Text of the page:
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grrlpup has commented on (15) products.

Trail of the Spellmans: Document #5 by Lisa Lutz
Trail of the Spellmans: Document #5

grrlpup, April 5, 2012

I was thinking, "Is this going to be the Spellman book that doesn't make me laugh out loud?" It was engaging to the point that I didn't want to do anything but read it, but I hadn't laughed yet. Then I got to this, between Isabel and her dad:

"I'd love to talk about the Slayter case."
"I think we should talk about your feelings instead."
"I feel sad that you don't trust me with work-related information."
"I meant we should talk about Henry."

and it was just like old times! I miss Rae's outrageous behavior of old, and maybe Isabel's too, but all the slightly-older characterizations felt real and I liked the low-key way everything fit together.

If you're not familiar with the series, you'll probably want to start with the first book, The Spellman Files, so that you'll be in on all the gossip and back-stories. But you won't be lost if you start with this one and back-fill with the others later.
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The Children of the Company (Company)
The Children of the Company (Company)

grrlpup, April 4, 2012

I enjoyed this installment in Kage Baker's saga of The Company because it filled in some plots and characterizations I'd been wondering about. It had the pleasure of good gossip, though not about Mendoza or Joseph, the characters I cared most about in other books in the series. This novel feels like several set pieces with only a few threads holding them to each other, but each is well written and engaging. If you're new to the series, don't start with this one! Go back to the first novel, In the Garden of Iden.
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Lips Touch Three Times by Laini Taylor
Lips Touch Three Times

grrlpup, March 25, 2012

(I listened to the audiobook version of Lips Touch Three Times, so haven't seen the drawings that are in the print version.)

Of the three stories, only the third and longest one felt to me like an original and fully realized work. "Hatchling" kept me intrigued as it moved back and forth in time, with each twist revealing more about what I had just heard. My sympathy expanded to characters I'd thought were flat evil, and I loved the fantastical winter landscapes.

The first and second stories seemed trapped in stereotyped versions of Romani and colonized Indian cultures, which made me uncomfortable (the overdone Indian accent the narrator put on for the audio version didn't help). The first story, especially given its contemporary setting, seemed overwritten. I wanted the author to stop with the evocative language and description and get on with it; it was as though she'd been told to Use All Five Senses in her writing and was cramming them all in long after we'd gotten the point. I enjoyed the fairy-tale rhythm of the second story more, but it didn't expand or examine anything beyond its stock fairy-tale outline.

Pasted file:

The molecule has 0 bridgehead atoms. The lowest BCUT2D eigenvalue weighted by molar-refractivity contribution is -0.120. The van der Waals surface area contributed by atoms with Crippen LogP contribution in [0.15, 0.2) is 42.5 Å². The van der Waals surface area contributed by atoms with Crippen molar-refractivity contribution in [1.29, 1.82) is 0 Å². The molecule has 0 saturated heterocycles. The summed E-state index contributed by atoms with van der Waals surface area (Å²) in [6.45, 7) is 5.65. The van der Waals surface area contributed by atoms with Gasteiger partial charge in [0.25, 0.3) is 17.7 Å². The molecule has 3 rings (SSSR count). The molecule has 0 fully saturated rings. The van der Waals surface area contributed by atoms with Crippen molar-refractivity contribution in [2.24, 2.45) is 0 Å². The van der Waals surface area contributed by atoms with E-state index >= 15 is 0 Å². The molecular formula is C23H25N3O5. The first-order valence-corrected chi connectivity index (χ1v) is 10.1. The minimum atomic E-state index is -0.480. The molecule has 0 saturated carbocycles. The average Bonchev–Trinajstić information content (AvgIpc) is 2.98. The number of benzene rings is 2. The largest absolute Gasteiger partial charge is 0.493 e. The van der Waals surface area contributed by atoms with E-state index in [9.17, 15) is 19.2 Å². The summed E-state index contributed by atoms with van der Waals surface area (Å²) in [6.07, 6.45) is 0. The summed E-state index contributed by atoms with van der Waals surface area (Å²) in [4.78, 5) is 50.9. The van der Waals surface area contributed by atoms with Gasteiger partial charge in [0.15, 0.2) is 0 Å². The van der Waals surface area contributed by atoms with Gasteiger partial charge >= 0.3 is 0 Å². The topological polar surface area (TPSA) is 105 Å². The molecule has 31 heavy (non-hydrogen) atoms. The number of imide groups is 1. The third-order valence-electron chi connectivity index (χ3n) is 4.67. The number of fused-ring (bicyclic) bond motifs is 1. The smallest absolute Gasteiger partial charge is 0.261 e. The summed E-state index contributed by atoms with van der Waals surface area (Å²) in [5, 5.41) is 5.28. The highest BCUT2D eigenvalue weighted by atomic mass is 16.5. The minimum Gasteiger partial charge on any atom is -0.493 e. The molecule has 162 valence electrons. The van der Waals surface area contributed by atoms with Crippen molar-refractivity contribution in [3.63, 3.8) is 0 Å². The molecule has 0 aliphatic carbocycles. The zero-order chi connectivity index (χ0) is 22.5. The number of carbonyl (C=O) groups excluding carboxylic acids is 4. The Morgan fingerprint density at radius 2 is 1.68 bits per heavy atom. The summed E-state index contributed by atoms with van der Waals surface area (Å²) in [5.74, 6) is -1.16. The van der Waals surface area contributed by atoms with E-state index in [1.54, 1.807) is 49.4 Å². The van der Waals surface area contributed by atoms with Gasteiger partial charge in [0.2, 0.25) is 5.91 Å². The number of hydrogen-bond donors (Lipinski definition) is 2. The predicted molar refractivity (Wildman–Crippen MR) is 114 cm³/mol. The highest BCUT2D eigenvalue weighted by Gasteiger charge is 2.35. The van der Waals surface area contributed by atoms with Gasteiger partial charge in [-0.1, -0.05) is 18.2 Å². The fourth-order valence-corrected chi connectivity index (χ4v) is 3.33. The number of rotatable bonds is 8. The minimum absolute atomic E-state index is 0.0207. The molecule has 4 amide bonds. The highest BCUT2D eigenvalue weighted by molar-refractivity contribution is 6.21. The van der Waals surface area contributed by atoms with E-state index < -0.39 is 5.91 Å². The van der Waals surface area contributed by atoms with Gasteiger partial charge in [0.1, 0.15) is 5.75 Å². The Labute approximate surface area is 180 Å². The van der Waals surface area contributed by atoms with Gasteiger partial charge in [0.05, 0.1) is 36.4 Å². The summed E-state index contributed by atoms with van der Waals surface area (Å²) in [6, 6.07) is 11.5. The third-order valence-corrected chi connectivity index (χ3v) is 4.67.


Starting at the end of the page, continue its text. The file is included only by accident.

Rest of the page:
In conclusion, if you start this book and it's not clicking for you, don't give up before trying the third story.
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Paranormalcy (Paranormalcy) by Kiersten White
Paranormalcy (Paranormalcy)

grrlpup, March 24, 2012

I picked up this book and within the first few pages I knew I'd found a good read. The quality of the writing made all the difference-- snappy, but not brittle. There's more going on than just flipness and sass: the main character had teenage attitude, but there was a real person behind it. The romance was sweet and wholesome, and there were enough plot twists to keep the story from getting predictable (until the very ending, which I didn't think held many surprises). I especially liked Evie questioning things she'd been brought up with, and coming to her own conclusions that had room for nuance. The weakest element was probably the fairy antagonists, who were fairly stock characters if you've read even a little urban fantasy. But five stars anyway, for a thoroughly pleasurable reading experience.
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Generation a by Douglas Coupland
Generation a

grrlpup, March 16, 2012

The first half of this book was compelling and funny. Five young adults in different corners of the world are stung by honeybees, long after everyone thought the bees were extinct. The five characters are distinct and interesting, and the book's indirect commentary on the state of the world is funny, disquieting, and sad.

However, starting at about page 200, I began having trouble remembering who the narrator of each section was, and had to flip back and look. The voices blended together and the events were less keenly observed. The characters started telling stories within the story; these were readable, but didn't add up to much other than general themes they all shared. The "big reveal" at the end frankly didn't make a lot of sense to me, and I felt the novel had been shoehorned into a preconceived plot that didn't do justice to the characters.

I'm not sorry I picked up this book, but like the author's previous novel _Microserfs_, it started with an outstanding set-up and then overreached, ending in a muddle.
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